The Tallest Man On Earth – Shallow Grave

21 04 2011

Listened: Monday March 7

Even though Shallow Grave is Tallest Man’s first album, I heard it second, after The Wild Hunt. I’d say Shallow Grave is more a bit more folkie than The Wild Hunt. I love Kristian’s finger-picking guitar and his Dylan-like voice. The only area of criticism is the occasional ESL (he’s Swedish) word-salad lyrics. But I love them anyway.

He’s an amazing live performer as well, with that rare trait of low-key, soft-spoken charisma. When I saw him at the Fillmore, I’d never heard a San Francisco crowd show so much unrestrained non-ironic love for a performer. Numerous women propositioned him, including one who shouted out her entire phone number, to his amazement and bemusement. At his Coachella 2011 performance, the crowd shots on the video screens showed both women and men gazing up at him with love in their eyes.

He’s one of my favorite recent discoveries, and one of the first NPR Music helped me to find. This discovery alone makes me think they’re amazing.

In writing this post I discovered the Tallest Man once sang lead for an entirely different type of band. Prepare to have your mind blown.





Ben Kweller – Sha Sha

21 04 2011

Listened: Monday March 7

I got into Ben Kweller as a result of loving Ben Lee; Kweller was another indie boy around at the same time, so I figured I’d check him out. Some years later Kweller and Lee even formed The Bens with Ben Folds, so apparently I wasn’t too far off base connecting the two.

As much as I love Lee, I think Kweller probably has more popular staying power in the long-term. His songs are a lot more effortless and less self-reflective to me. The upbeat energy and obvious natural musical talent on his songs never fails to make me smile. I need to check out his later albums.





The Beatles – Sgt. Pepper’s Lonely Hearts Club Band

11 04 2011

Listened: Monday March 7

I have to admit that I heard Joe Cocker’s version of With A Little Help From My Friends before I heard the Beatles version. I was almost 9 when I saw the the premier of The Wonder Years, which used his version as the theme song. I was young enough that I didn’t understand the premier episode was only the start of a weekly television show. I thought Winnie’s brother dying and Kevin kissing her in the park was the end of the whole thing!

Back to the song – it definitely held my attention every time I heard it, but it’s a completely different song (and as good or better) than the Beatles version. I was a little sad when I heard the “real version” years later. It’s a bit sillier in tone than Cocker’s fantastic freakout version. Ringo singing it doesn’t help disabuse¬† me of that opinion.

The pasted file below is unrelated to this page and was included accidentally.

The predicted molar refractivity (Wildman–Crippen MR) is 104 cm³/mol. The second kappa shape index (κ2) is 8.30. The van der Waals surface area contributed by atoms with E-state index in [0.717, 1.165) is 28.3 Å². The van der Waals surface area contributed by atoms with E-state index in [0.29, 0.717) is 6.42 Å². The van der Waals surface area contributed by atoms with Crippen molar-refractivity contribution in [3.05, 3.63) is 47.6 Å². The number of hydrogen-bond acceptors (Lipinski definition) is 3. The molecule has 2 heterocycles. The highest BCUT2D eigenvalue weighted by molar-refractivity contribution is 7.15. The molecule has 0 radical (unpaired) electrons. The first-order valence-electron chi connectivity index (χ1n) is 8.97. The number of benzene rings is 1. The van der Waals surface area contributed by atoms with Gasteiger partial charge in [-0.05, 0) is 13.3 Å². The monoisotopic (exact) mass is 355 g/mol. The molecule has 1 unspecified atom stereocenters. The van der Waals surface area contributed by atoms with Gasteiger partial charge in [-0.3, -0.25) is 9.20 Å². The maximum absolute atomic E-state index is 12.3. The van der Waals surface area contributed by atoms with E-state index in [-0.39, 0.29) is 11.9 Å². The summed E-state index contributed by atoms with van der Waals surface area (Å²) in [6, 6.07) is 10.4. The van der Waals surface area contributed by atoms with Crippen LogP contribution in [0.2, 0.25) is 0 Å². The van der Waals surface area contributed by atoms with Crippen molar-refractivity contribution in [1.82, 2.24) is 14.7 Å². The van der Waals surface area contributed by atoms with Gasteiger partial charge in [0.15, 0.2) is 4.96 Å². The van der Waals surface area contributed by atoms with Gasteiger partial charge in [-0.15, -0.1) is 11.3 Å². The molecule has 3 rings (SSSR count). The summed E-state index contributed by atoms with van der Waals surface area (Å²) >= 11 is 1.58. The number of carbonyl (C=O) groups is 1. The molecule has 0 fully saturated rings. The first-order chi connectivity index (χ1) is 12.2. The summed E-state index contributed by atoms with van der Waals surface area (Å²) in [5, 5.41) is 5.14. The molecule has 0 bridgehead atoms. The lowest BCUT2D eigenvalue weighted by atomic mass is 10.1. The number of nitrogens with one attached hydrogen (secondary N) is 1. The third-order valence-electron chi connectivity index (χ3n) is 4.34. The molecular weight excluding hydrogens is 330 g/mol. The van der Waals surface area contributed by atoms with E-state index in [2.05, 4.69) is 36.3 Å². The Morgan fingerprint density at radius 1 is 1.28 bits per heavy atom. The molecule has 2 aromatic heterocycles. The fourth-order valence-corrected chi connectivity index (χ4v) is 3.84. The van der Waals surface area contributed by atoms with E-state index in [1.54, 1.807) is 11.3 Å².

It’s a bummer to hear Sgt Pepper for the first time in the modern world instead of in its time; it’s been imitated and influential for so long, those of us who didn’t experience it when it was released can’t really grasp how amazingly groundbreaking it must have been. It’s still a great album, but I feel a bit robbed.





David Gray – Sell Sell Sell

11 04 2011

Listened: Monday March 7

Even though I love White Ladder and David Gray’s later albums, I hadn’t gone back to his earlier ones until I bought Sell Sell Sell recently.

I’ve always loved the album cover – the price tags are not a common motif. The tags on his face and the title, in concert with the anguished expression are also topical – up until this point, David had been writing very stripped down folk music, and this album was his attempt to write something that would be more likely to “Sell”. I think he did a great job, but he didn’t see commercial success until his next album, White Ladder.

The seeds of that fabulous album are definitely clear here, though. “Forever Is Tomorrow Is Today” could fit right in on White Ladder.





DJ Spooky – The Secret Song

11 04 2011

Listened: Monday March 7

Until writing this entry, I didn’t realize that all of the songs on The Secret Song are remixes of existing songs. I knew about the Radiohead song and Led Zeppelin, but not the Coup (5 Million Ways to Kill a CEO is a great song). The flag mash-up album cover is also a nice touch, considering all the styles of music and clips of sound that make up this tasty stew.





crumb – Seconds Minutes Hours

11 04 2011

Listened: Friday March 4

I remember when Seconds Minutes Hours came out; I was disappointed. It has a very different sound than Romance is a Slowdance, an album that was very important to me in high school. It’s a lot less indie sounding and more rawk sounding.

Now that I’m very beyond being disappointed by the difference, I really like it. It’s pretty 90s sounding, but there’s nothing wrong with that.

Apparently the singer, Robby Cronholm, is now in a band called Taxes. Cool that he’s still doing music after all this time.